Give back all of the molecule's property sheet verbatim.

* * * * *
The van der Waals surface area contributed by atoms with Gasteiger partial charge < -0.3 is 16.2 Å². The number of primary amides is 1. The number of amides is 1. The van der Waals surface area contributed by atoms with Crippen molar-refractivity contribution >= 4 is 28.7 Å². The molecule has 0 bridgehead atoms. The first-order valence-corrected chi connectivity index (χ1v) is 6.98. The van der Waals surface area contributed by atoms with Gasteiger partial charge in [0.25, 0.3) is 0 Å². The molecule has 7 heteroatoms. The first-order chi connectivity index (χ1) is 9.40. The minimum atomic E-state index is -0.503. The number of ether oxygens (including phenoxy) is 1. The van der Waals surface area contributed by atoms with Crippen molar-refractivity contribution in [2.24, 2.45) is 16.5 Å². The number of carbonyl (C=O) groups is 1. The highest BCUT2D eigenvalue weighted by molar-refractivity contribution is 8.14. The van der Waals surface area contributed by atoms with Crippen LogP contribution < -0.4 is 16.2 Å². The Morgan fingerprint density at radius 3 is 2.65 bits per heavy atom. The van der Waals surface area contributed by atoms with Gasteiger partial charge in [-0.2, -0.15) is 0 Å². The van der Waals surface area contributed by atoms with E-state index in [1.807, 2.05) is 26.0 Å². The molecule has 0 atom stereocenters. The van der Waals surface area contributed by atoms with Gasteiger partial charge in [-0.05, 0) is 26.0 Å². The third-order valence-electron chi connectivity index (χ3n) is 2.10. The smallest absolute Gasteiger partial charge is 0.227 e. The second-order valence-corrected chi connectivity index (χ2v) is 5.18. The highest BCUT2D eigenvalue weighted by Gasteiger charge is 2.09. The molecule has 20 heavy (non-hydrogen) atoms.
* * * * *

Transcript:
The van der Waals surface area contributed by atoms with Gasteiger partial charge < -0.3 is 16.2 Å². The number of primary amides is 1. The number of amides is 1. The van der Waals surface area contributed by atoms with Crippen molar-refractivity contribution >= 4 is 28.7 Å². The molecule has 0 bridgehead atoms. The first-order valence-corrected chi connectivity index (χ1v) is 6.98. The van der Waals surface area contributed by atoms with Gasteiger partial charge in [0.25, 0.3) is 0 Å². The molecule has 7 heteroatoms. The first-order chi connectivity index (χ1) is 9.40. The minimum atomic E-state index is -0.503. The number of ether oxygens (including phenoxy) is 1. The van der Waals surface area contributed by atoms with Crippen molar-refractivity contribution in [2.24, 2.45) is 16.5 Å². The number of carbonyl (C=O) groups is 1. The highest BCUT2D eigenvalue weighted by molar-refractivity contribution is 8.14. The van der Waals surface area contributed by atoms with Crippen LogP contribution < -0.4 is 16.2 Å². The Morgan fingerprint density at radius 3 is 2.65 bits per heavy atom. The van der Waals surface area contributed by atoms with Gasteiger partial charge in [-0.2, -0.15) is 0 Å². The van der Waals surface area contributed by atoms with E-state index in [1.807, 2.05) is 26.0 Å². The molecule has 0 atom stereocenters. The van der Waals surface area contributed by atoms with Gasteiger partial charge in [-0.05, 0) is 26.0 Å². The third-order valence-electron chi connectivity index (χ3n) is 2.10. The smallest absolute Gasteiger partial charge is 0.227 e. The second-order valence-corrected chi connectivity index (χ2v) is 5.18. The highest BCUT2D eigenvalue weighted by Gasteiger charge is 2.09. The molecule has 20 heavy (non-hydrogen) atoms.